A Work In Progress
By Jody Reese
Manchester is barely two months away from watching an opening pitch in its very own brand-new baseball stadium.
This, added to the successful Verizon Wireless Arena, promises to give the city a sports infrastructure second-to-none in northern New England. All we need now is a NASCAR-level race track and we’ll have everything we need to be a successful 21st-century style Destination City, right?
Well, not quite. Building stadiums and arenas is only one part of making Manchester a memorable place. Much more will be required if we’re going to the make the most of our new long-term assets. So even before the first pitch is thrown in the new stadium, let’s see how the city is doing on other scores.
Business diversity: Is downtown worth walking around? Here Manchester needs a lot more work. We need more specialty shops, more locally owned restaurants and more housing. Also, a healthy city center is well-lit and clean and plowed well in the winter. It’s also open on Sundays. Manchester has none of these.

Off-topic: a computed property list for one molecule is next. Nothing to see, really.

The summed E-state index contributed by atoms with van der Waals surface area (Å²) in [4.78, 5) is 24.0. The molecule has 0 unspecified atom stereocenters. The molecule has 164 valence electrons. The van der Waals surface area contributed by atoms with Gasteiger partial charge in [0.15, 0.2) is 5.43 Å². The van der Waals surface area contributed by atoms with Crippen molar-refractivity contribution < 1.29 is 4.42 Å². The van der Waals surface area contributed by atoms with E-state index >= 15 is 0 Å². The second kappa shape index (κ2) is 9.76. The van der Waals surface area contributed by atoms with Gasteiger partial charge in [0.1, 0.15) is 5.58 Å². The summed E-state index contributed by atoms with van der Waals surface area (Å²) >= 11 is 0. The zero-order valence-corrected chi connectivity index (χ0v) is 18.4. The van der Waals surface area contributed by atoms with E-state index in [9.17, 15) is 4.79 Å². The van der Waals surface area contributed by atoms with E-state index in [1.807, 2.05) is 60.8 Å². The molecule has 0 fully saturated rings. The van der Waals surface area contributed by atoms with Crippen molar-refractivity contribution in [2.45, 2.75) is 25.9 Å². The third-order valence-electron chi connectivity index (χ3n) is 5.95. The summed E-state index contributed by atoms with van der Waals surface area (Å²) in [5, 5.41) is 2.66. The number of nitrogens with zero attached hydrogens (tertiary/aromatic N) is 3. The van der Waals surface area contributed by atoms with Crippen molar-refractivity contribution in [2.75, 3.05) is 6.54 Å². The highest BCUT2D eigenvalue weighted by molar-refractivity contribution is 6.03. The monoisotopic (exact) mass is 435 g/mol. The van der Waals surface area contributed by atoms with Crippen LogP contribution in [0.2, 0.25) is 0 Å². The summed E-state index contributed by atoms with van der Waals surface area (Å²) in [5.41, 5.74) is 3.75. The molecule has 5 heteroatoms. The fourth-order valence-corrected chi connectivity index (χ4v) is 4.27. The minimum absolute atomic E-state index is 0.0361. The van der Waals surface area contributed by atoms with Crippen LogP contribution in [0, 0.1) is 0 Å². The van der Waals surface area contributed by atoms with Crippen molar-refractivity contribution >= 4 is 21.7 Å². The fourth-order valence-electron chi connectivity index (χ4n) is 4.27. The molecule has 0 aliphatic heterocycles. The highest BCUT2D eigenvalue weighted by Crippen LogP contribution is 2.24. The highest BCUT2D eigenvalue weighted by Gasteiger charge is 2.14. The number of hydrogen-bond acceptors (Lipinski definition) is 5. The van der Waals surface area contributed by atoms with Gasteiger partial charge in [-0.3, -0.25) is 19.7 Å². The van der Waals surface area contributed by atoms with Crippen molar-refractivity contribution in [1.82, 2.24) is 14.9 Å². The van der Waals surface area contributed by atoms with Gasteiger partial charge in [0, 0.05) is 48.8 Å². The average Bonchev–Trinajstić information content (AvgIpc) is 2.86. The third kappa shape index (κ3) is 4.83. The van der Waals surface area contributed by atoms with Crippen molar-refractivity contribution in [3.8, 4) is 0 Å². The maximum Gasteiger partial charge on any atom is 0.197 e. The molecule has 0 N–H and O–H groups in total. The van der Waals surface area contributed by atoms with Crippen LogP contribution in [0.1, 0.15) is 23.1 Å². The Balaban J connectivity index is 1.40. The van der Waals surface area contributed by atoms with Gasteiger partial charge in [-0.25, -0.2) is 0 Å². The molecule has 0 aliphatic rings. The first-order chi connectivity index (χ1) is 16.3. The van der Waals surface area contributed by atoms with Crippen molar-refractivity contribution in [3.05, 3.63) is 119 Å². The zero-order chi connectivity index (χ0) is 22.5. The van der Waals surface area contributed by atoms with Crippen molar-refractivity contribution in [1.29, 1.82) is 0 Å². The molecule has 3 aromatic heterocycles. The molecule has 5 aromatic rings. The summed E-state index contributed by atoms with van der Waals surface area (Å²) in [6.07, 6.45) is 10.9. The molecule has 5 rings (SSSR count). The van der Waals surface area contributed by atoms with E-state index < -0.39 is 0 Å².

Cultural health: Once folks have come to Manchester, is there enough going on to draw them back? Entertainment isn’t just big events at the Verizon — it’s the entire arts community, from the bars and clubs on Elm Street to the latest opening at the Currier Museum. However, we continue to suffer a “second city” mentality, where a lot of people think you still must go to Boston to get world-class art and music and theater. You don’t. It’s here, but we need to promote it more.
No place like home: Revitalized cities inevitably generate interest from people who’d prefer downtown life as an alternative to the American-suburban-home dream. More than anything else, these new residents form the core of a truly revitalized city. Manchester hasn’t had many options for these people. But that will soon change with several new projects to add modern living space to the city’s central core — most notably, the Apartments at Manchester Place, which will greatly increase the amount of housing stock available downtown.
All this adds up to a city that still remains more potential than reality. Let’s keep in mind that even after the opening pitch is thrown, there’s still a lot of work to be done to make this place a Destination City. Nonetheless, we are clearly moving in the right direction.
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